"Practice what?" came the slightly muffled and suddenly rather alarmed voice of Martin. As he watched, for his eyes were still outside of the shirt collar, Keyro closed his eyes, and when they reopened, they were glowing bright blue. Martin had seen that once before, but only on Jahv, just as the boy had shot a lightning bolt. Martin felt a brief moment of panic, but this soon passed as he suddenly felt the T-shirt lifted from his upper body. He also felt his shorts get pulled down around his ankles, nearly pulling his underwear down with them. "Hey!" said Martin, momentarily indignant. Then he looked at Keyro again. The boy's eyes had returned to normal, but he looked exhausted. "Are you -- how did you do that?" asked Martin.
Keyro let out a tired breath. "Remember the telepathic anesthesia I did on you once, when you hurt your leg playing in the mud?" Martin nodded. "That wasn't a specific trick so much as the fact that my telepathic abilities are a lot higher than normal. All Botarans can do some things. Mostly it's the language absorption trick. I've been practicing to see if I can move objects with my mind. Your clothes are the largest items I've tried so far."
"Well, it worked." said Martin, carefully stepping out of the shorts around his ankles, and admitting to himself that he didn't entirely understand everything Keyro had said. Every so often the boy sounded way too grown-up. "Can we stash these and my bike in your tent?"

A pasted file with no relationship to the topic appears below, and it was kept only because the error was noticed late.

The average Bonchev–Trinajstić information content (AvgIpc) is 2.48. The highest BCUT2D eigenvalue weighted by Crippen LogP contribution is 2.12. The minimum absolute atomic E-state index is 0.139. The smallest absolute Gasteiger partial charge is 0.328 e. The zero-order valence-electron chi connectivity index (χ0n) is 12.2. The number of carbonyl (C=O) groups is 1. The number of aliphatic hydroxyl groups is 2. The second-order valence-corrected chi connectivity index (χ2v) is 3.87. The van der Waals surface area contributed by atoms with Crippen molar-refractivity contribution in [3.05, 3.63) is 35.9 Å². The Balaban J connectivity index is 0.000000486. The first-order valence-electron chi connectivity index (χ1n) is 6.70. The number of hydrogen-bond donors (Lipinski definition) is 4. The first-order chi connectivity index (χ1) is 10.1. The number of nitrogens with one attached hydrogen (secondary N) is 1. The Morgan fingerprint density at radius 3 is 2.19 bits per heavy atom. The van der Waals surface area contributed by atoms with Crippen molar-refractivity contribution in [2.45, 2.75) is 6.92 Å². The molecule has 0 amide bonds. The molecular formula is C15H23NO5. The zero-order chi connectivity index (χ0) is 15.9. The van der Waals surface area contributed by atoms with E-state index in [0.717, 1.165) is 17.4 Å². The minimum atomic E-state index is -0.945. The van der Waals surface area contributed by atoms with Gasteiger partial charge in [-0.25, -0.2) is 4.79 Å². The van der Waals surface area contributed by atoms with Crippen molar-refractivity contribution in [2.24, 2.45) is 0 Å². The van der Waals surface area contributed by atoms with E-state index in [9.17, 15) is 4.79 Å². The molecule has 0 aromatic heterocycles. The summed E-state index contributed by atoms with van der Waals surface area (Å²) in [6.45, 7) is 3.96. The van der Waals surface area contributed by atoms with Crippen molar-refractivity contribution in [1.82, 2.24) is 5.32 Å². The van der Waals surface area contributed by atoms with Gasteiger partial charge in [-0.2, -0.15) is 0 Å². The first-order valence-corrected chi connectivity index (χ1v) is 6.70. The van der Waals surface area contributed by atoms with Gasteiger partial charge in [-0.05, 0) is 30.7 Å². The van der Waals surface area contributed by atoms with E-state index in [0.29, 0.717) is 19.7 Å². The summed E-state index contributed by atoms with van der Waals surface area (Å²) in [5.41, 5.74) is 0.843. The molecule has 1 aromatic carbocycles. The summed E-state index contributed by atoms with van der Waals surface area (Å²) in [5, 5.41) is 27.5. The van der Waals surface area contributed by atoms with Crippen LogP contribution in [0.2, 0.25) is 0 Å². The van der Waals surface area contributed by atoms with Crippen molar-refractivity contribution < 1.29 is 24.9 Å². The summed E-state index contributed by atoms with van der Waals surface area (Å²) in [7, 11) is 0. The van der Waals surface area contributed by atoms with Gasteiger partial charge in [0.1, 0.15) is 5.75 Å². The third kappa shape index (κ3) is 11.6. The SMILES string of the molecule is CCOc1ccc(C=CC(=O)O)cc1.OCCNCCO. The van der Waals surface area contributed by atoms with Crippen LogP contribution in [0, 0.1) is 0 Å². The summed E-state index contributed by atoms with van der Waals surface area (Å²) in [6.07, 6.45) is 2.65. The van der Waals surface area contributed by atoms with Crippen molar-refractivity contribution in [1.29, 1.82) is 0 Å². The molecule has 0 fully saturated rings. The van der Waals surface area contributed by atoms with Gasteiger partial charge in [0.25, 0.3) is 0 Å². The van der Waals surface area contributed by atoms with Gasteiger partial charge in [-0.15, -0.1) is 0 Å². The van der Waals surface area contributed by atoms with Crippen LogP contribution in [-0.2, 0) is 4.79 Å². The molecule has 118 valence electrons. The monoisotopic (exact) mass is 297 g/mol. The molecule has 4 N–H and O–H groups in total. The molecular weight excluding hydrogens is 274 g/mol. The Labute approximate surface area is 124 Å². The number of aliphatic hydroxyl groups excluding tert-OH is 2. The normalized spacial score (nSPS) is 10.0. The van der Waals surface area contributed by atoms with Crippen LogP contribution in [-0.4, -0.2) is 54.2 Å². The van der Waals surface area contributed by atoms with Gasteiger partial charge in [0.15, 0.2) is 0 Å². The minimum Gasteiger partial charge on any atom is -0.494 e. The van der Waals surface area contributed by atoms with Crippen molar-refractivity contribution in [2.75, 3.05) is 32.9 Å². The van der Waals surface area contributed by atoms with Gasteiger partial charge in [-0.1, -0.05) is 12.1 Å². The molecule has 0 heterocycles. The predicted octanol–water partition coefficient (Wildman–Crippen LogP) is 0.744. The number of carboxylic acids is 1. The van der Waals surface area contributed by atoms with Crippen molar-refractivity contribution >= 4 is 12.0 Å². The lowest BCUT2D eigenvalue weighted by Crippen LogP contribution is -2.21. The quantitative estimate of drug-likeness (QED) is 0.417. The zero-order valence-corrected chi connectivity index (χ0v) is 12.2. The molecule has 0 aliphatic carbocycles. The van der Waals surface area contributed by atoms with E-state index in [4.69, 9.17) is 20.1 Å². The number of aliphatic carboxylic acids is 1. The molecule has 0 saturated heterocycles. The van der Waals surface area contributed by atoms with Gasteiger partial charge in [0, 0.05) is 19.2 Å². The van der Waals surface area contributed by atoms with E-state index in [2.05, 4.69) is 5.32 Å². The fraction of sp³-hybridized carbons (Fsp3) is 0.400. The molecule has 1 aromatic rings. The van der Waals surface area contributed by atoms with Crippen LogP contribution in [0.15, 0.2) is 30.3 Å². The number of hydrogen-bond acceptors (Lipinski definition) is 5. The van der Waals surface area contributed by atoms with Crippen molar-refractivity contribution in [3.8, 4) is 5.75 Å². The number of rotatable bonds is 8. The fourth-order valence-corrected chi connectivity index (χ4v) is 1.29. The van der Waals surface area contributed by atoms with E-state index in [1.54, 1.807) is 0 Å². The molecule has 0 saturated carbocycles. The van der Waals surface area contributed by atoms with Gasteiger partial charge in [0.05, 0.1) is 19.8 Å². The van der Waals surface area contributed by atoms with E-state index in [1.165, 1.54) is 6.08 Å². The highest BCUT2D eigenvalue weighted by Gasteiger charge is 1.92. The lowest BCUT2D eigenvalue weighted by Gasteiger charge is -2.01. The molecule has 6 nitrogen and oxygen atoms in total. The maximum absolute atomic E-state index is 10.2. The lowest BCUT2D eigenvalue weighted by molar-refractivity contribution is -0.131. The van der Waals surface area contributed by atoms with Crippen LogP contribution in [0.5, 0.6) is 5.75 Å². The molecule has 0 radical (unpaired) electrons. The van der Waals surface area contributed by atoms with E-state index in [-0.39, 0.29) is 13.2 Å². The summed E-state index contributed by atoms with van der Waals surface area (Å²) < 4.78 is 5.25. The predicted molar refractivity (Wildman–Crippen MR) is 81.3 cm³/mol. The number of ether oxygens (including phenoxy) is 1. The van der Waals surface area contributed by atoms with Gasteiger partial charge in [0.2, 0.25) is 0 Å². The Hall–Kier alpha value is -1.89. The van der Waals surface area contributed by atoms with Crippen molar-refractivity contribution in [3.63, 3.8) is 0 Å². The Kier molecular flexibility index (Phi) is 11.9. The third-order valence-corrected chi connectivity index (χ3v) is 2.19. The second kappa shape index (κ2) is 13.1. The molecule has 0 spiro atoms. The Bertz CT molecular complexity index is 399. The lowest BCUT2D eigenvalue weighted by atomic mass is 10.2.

"Certainly." replied Keyro. With Martin's clothes and bike safely stashed away, the two youngsters headed off into the woods. It wasn't long before they came across one of their favorite places to play -- the mud hole. Martin didn't really like getting dirty and grimy all that much, but the mud was fun, more like playing with wet clay -- all over the place -- and Keyro was also fun to hang around with, who for all of his seeming sophistication enjoyed playing in this earthy morass as much as anyone. Both looked somewhat longingly at the mud pool, but both soon realized they were on other business today. They continued beyond, and further into the woods.
"I wonder if we'll come across any wildlife?" speculated Keyro. "I've made a rather thorough study of the names of many animals."
"I hope not." said Martin, who wasn't too worried. He recalled that, not long after Jahv had first appeared, he, Davy, and Keith had taken the young alien to the local mall, and had caused a decided ruckus in the pet store when the assorted tame animals didn't care the least bit for the scent of the young offworlder. This was why Martin had, sadly, never brought his dog Fix out to visit the aliens. He really wanted them to meet the little mutt someday, but he didn't want to see Fix go nuts the way the animals in the pet store had. As for wildlife, most of it tended to avoid people anyway. Martin imagined that probably went double for alien people.